The Commission first must determine if it has jurisdiction over this alleged prohibited practice. Neb. Rev. Stat. §48-825(1) (Reissue 2004) provides that “a proceeding against a party alleging a violation of section 48-824 is commenced by filing a complaint with the Commission within one hundred eighty days after the alleged violation thereby causing a copy of complaint to be served upon the accused party.” 

The Nebraska Supreme Court has previously examined the issue of jurisdiction under Neb. Rev. Stat. §48-825(1). In Davis v. Fraternal Order of Police, 15 Neb. App. 470 (2007), the Appellant argued that the Commission had committed an error when it found that appellees’ claims were not barred by the applicable statute of limitations. The Nebraska Supreme Court disagreed, agreeing with the finding of the Commission that appellees’ claims were not barred by the statute of limitations, because the FOP’s conduct as alleged in appellees’ claims constituted a continuing violation of their rights.

            The Commission does not find any continuing violations in the instant case. The wage increase occurred once and the Petitioner was clearly on notice because the Respondent attempted to bargain for the wage increase. In this case, the limitation period began to run when the Omaha Airport Authority implemented the wage increase. The burden is on the Petitioner to prove that the implementation of the wage increase occurred after August 19, 2007 or within the 180 days prior to the February 19, 2008 filing of the Petition. The record indicates that the alleged wage increase for the electricians occurred prior to August 19, 2007. Therefore, the Commission does not have jurisdiction over the alleged prohibited practice.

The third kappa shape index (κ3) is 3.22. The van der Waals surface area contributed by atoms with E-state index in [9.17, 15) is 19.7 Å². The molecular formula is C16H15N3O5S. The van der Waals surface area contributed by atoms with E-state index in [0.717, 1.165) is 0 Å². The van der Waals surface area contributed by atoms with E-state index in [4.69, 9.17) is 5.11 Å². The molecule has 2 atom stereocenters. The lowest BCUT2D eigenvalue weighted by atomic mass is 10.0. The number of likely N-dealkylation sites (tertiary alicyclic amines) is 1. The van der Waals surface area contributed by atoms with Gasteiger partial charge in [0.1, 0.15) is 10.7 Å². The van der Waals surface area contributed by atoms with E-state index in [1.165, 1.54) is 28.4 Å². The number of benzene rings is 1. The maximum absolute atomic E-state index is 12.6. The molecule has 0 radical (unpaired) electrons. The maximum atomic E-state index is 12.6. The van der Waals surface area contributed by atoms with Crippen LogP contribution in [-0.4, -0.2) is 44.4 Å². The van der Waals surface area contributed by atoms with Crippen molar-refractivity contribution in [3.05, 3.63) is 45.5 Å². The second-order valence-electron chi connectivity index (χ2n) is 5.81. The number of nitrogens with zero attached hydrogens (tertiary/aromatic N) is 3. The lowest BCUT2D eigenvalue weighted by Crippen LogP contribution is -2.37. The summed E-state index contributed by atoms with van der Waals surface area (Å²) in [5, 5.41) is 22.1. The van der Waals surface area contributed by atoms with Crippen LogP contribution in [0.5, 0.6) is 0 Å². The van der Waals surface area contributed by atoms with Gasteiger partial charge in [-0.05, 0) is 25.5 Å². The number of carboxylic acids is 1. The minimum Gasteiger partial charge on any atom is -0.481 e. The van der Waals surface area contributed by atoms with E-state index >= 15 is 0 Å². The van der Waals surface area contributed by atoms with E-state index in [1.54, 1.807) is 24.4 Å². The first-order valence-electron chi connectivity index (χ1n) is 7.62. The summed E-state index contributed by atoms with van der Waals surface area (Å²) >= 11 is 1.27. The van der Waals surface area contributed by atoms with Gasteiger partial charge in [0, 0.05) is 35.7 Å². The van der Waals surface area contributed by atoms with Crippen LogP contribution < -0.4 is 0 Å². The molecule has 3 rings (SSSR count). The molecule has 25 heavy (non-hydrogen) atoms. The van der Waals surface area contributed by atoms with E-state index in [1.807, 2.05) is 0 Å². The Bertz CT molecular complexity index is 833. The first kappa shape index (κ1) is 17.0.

Facts for Tow-truck Drivers

         The Respondent argues that it did not commit any prohibited practice because the tow-truck drivers were only used in two emergency situations.

On or about December 6, 2007 and on or about February 5, 2008, the Omaha Airport Authority instructed a part-time tow-truck driver to plow the snow on the “land side” of the airport because all of the Field Maintenance workers who normally plow the “land side” were busy keeping the “air side” clear of snow. On or about December 6, an ambulance overturned on the “land side” of the airport, while the Respondent had one Field Maintenance worker sanding the “land side” of the airport. The Respondent determined because of the emergency weather conditions that they immediately needed another truck to plow and sand the perimeter roads to keep up with the snow and ice accumulation. The Respondent then instructed a tow-truck driver to help plow the “land side.”

On both occasions, there was a shortage of field maintenance employees due to absences. Also on both occasions, the field maintenance workers were working on a 12-on\12-off schedule, so the Omaha Airport Authority was not able to call in additional plowing from the bargaining unit employees not on duty. Evidence at trial indicates that no bargaining unit members lost any hours of work.